When should states have standing? In recent years, there has been an explosion in literature on that question.1 Yet, even today, there seem to be as many questions as answers. In this Foreword to the Notre Dame Law Review’s 2019 Federal Courts, Practice, and Procedure Symposium on state standing, I discuss a few such puzzles. First, should states have “special” standing when they sue the federal government—that is, greater access to federal court than private parties? Second, and conversely, should states have at least “equal” access to federal court, or should they face more barriers than private parties? These questions are at the heart of the literature on state standing, including the excellent contributions to this Symposium.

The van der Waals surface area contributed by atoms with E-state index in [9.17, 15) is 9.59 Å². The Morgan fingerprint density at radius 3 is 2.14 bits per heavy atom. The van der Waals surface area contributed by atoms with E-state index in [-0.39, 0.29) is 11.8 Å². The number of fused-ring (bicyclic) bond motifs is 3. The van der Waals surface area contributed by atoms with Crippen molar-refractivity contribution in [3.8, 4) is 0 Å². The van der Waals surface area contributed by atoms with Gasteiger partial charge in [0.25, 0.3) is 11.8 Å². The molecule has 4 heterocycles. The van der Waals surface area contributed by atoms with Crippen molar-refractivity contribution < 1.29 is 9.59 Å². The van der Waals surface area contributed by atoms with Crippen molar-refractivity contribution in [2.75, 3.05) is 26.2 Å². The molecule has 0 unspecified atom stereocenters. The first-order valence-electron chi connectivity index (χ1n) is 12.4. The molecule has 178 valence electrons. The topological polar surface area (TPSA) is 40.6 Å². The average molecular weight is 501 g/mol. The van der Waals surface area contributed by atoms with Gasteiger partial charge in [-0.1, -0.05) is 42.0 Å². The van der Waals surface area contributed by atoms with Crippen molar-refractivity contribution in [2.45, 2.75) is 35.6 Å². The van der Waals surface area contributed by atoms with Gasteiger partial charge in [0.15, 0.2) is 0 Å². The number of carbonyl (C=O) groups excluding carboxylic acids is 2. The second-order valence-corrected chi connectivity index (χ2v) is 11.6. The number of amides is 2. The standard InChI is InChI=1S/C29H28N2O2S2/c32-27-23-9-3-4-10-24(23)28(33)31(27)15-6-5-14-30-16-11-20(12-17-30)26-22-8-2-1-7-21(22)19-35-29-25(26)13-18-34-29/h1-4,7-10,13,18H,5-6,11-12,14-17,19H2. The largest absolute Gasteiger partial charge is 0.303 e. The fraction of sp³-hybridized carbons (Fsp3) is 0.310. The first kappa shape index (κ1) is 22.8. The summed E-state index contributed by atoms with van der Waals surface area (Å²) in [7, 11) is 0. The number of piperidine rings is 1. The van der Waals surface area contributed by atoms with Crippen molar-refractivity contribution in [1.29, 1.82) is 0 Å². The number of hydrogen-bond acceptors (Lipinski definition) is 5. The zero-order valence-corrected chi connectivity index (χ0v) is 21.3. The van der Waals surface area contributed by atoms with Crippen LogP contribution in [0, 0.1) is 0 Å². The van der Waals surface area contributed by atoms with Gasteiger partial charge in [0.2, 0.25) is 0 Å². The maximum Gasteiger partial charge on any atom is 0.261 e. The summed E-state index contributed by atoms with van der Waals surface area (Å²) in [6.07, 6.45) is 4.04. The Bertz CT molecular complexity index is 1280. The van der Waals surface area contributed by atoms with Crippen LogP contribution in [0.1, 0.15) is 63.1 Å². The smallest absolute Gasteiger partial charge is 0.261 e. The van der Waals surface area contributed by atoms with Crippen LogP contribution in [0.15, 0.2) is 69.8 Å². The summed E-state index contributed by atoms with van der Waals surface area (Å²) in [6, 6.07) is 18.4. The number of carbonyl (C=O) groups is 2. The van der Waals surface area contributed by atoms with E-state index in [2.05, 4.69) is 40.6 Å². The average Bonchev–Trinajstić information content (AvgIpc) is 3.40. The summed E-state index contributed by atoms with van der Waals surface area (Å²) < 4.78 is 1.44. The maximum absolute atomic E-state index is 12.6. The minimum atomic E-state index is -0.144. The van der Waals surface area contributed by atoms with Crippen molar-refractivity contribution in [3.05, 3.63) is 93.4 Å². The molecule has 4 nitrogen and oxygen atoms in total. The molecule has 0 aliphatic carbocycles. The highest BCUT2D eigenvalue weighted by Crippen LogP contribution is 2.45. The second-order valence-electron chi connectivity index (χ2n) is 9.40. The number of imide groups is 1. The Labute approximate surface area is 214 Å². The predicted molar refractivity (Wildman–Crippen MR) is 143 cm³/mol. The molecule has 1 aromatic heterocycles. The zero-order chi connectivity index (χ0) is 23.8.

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94 Notre Dame Law Review 1883-1892 (2019)